Before they began developing this game in earnest, the developers designed a playable 2D prototype bearing the distinct 8-bit visuals of The Legend of Zelda to experiment with physics-based puzzles. To ensure everyone was on the same page and to recapture the original’s essence, the staff had to periodically cease working on the game. Whenever this happened, they were tasked with playing through The Legend of Zelda in its entirety. Over the course of this development cycle, the developers had played through the game at least ten times.
Their game was to be released on the Wii U, making extensive use of the touchscreen features on the console’s tablet. Developers then reconsidered when they found looking away from the main screen was distracting. Eventually titled Breath of the Wild, it was originally slated for a 2015 release. However, later in the year, Mr. Aonuma announced that it would be delayed to 2016. In April of that year, another delay was announced, but this time, it would be for a different reason. Around this time, Nintendo was working on their newest console: the Nintendo Switch. After having dominated the handheld market for the past four console generations, the Switch was to be a unique hybrid. Making use of a docking station, the gameplay projected itself onto a television screen. By removing it, one could easily transport it as though it were a tablet. Despite having a selection of quality games, the Nintendo Wii U was a commercial failure. To make their newest console all the more appealing, Breath of the Wild was to be one of the Switch’s launch titles. Because many people claimed to have purchased a Wii U purely for the sake of getting to play Breath of the Wild, a version would be made available for both consoles.
After much speculation, Breath of the Wild was at last released worldwide on March 3, 2017. Though the gaming press had no shortage of praise for the series, the universal acclaim previous titles had no trouble amassing seemed to be utterly dwarfed by how critics felt about Breath of the Wild. A mere few days after its release, countless critics were quick to call it a masterpiece and one of the greatest games ever made. This acclaim translated to a stellar commercial performance. By March of 2018, Breath of the Wild had moved nearly ten million copies across both platforms, making it the best-selling game in the franchise at the time.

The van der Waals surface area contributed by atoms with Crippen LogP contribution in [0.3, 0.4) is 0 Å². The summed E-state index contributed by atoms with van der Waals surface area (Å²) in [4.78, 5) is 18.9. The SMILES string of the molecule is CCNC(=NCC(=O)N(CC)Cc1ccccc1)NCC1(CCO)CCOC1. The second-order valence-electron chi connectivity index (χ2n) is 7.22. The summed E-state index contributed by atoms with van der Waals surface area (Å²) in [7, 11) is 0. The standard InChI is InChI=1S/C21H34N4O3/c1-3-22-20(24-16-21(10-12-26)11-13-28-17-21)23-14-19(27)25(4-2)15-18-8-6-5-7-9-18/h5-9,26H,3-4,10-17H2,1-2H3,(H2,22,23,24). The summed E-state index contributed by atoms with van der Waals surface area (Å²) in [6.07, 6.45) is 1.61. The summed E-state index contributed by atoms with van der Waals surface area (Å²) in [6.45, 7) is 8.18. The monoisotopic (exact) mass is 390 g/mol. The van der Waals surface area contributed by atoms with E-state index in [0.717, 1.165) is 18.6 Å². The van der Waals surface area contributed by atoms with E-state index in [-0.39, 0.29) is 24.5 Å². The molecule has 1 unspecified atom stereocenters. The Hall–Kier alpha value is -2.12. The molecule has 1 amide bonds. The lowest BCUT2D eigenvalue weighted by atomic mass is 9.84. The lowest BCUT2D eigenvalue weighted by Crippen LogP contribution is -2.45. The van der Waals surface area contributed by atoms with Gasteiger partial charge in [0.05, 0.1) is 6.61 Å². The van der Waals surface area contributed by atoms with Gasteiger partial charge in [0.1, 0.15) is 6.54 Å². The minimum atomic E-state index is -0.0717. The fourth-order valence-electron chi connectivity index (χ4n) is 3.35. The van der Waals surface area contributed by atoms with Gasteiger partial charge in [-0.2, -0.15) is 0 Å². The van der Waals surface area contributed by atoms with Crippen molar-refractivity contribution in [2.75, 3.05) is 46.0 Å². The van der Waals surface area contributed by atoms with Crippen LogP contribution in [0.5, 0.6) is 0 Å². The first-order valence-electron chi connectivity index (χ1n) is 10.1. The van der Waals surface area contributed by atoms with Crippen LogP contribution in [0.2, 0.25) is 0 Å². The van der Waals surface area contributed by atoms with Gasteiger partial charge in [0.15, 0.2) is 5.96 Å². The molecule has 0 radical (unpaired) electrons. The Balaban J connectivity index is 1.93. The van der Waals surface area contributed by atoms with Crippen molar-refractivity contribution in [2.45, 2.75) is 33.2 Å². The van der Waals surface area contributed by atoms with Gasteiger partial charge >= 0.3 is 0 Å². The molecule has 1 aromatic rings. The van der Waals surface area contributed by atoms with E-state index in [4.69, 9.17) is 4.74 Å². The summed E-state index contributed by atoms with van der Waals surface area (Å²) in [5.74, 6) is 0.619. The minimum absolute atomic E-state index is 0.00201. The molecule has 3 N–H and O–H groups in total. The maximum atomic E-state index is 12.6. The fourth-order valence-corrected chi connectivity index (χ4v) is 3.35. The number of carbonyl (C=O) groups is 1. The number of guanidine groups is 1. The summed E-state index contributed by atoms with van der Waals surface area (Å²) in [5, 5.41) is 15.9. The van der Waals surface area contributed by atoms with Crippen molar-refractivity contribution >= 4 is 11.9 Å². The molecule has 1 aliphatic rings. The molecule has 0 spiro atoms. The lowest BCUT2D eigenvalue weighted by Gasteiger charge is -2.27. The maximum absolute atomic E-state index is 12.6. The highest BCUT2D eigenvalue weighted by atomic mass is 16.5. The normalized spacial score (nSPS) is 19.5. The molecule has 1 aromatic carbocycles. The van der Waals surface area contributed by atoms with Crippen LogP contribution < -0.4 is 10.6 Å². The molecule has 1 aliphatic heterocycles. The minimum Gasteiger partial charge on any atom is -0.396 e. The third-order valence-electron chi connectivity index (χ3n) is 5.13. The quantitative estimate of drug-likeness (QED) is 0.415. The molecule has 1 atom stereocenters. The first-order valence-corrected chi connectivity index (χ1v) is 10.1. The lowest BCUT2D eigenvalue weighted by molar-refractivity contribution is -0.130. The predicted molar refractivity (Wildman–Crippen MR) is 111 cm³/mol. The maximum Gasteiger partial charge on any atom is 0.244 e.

When taking a look at what critics had to say about it, one would rarely find a less-than-perfect assessment. Despite this, fans of the series were slightly divided. As the game was being showered with praise, they took to aggregate review sites such as Metacritic to write negative pieces in protest. At one point, it boasted a 7.0 fan rating – a noticeable contrast to what critics had to say. Some fans accused the series of selling out to Western sensibilities while others, observing the greater amount of praise Breath of the Wild got compared to the latest open-world experiences such as Assassin’s Creed Unity and Far Cry Primal, concluded that critics let the Nintendo brand cloud their judgement. It should also be noted that the mid-to-late 2010s marked a severe deterioration in the relationship between fans and critics. Fans would say critics were out of touch; critics insinuated fans had no taste. The takeaway is that while the mainstream media unanimously deemed Breath of the Wild one of the greatest games of the decade, fans weren’t completely convinced. Could the overwhelmingly positive coverage of Breath of the Wild have been the result of the critics’ close relationship with developers at the time? Did the fans overstep their boundaries?
Starting the Game
WARNING: There will be unmarked spoilers throughout this review.
During the development cycle, the team led by Mr. Fujibayashi and Mr. Aonuma made it clear they wanted to rethink the Zelda formula. It’s easy to get a sense of how successful they were in this regard within seconds of starting the game.
When you load the game for the first time, it begins immediately. There is no title screen, no exposition, and no opportunity to select a new file. You don’t even get to name your character. You’ll find out why a few seconds later. The protagonist, Link, awakens from a long slumber to the sound of a female voice. He finds himself in a strange location known as the Shrine of Resurrection with no memories of who he is or how he ended up there. It’s not too often one happens upon a work in any medium in which the very first line can come as a shock. Interestingly, it’s not so much what the line is, but rather the simple fact that it’s voiced. When I heard the voiced line for the first time, I knew right there and then Breath of the Wild was going to be on a completely different level from that of its predecessors in terms of presentation.
In the next room, the voice asks him to take an object situated on a pedestal: the Sheikah Slate. Though an amnesiac, Link recognizes wondrous invention. It is the single most helpful item in the game. From the onset, it can display a map of the surrounding area, though if you access it right away, you may notice it is less than helpful. In a nearby chest is a pair of old clothes. Putting them on slightly reduces the damage Link will take from enemy attacks.